Soft tissue

Vascular

Nonneoplastic

Papillary endothelial hyperplasia


Editorial Board Member: Nasir Ud Din, M.B.B.S.
Deputy Editor-in-Chief: Borislav A. Alexiev, M.D.
Laura Warmke, M.D.
Jeanne Meis, M.D.

Last author update: 15 May 2023
Last staff update: 15 May 2023

Copyright: 2003-2024, PathologyOutlines.com, Inc.

PubMed Search: Papillary endothelial hyperplasia

Laura Warmke, M.D.
Jeanne Meis, M.D.
Page views in 2023: 19,913
Page views in 2024 to date: 9,748
Cite this page: Warmke L, Meis J. Papillary endothelial hyperplasia. PathologyOutlines.com website. https://www.pathologyoutlines.com/topic/softtissuemasson.html. Accessed May 19th, 2024.
Definition / general
  • Benign, reactive proliferation of endothelial cells (nonneoplastic)
  • First described in 1923 by French physician Pierre Masson, who described an atypical papillary endothelial proliferation in an ulcerated hemorrhoid, which was originally considered to be a vascular neoplasm, in a 68 year old man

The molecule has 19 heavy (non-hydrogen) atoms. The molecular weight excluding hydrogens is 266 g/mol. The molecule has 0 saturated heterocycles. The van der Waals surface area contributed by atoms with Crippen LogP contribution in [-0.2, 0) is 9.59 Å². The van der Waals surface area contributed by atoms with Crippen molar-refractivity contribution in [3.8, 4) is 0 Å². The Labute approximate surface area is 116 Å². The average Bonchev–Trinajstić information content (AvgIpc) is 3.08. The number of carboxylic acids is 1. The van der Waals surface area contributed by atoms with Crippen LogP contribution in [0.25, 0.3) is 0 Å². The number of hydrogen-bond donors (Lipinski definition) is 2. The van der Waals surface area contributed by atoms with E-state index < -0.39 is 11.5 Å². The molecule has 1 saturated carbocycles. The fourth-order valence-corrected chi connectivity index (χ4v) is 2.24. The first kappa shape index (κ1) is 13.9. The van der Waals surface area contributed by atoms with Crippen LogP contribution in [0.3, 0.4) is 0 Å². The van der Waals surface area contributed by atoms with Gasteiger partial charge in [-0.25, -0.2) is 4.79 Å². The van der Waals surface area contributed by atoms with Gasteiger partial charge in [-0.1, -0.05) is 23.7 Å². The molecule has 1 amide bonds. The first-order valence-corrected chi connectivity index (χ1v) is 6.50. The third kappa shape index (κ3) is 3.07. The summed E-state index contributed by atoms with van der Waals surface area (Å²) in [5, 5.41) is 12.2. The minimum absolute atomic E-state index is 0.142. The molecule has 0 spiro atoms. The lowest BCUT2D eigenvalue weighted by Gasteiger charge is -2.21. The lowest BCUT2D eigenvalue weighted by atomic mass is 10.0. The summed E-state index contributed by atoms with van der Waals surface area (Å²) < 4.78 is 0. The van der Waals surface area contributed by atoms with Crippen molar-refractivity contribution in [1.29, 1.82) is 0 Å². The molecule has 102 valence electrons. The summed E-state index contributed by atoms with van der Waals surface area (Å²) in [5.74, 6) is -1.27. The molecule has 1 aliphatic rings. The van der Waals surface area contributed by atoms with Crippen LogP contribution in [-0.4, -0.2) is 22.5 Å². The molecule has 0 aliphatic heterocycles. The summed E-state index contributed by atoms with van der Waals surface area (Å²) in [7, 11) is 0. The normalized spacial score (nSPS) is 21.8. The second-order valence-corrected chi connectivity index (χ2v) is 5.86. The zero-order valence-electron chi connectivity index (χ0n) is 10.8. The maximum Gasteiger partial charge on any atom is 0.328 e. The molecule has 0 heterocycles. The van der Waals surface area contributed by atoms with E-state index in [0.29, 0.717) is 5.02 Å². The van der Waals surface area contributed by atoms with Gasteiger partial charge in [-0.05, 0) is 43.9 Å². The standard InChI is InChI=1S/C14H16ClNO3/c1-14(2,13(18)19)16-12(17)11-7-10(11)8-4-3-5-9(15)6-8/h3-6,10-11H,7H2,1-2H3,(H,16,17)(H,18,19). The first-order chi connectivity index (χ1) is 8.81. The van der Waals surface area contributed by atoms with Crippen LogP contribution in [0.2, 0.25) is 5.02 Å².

• Recognized as a reactive process in 1932 by Henschen
  • Term intravascular papillary endothelial hyperplasia was first used by Clearkin and Enzinger in 1976 (Arch Pathol Lab Med 1976;100:441)
  • 3 types: primary (pure form) arising in a dilated vessel, secondary (mixed form) arising in a pre-existing vascular lesion and rare extravascular form typically arising in hematoma (Am J Dermatopathol 1983;5:539)
Essential features
  • Benign intravascular proliferation of reactive endothelial cells, forming numerous papillae most often lined by a single layer of plump endothelial cells
  • Associated thrombotic material is frequently present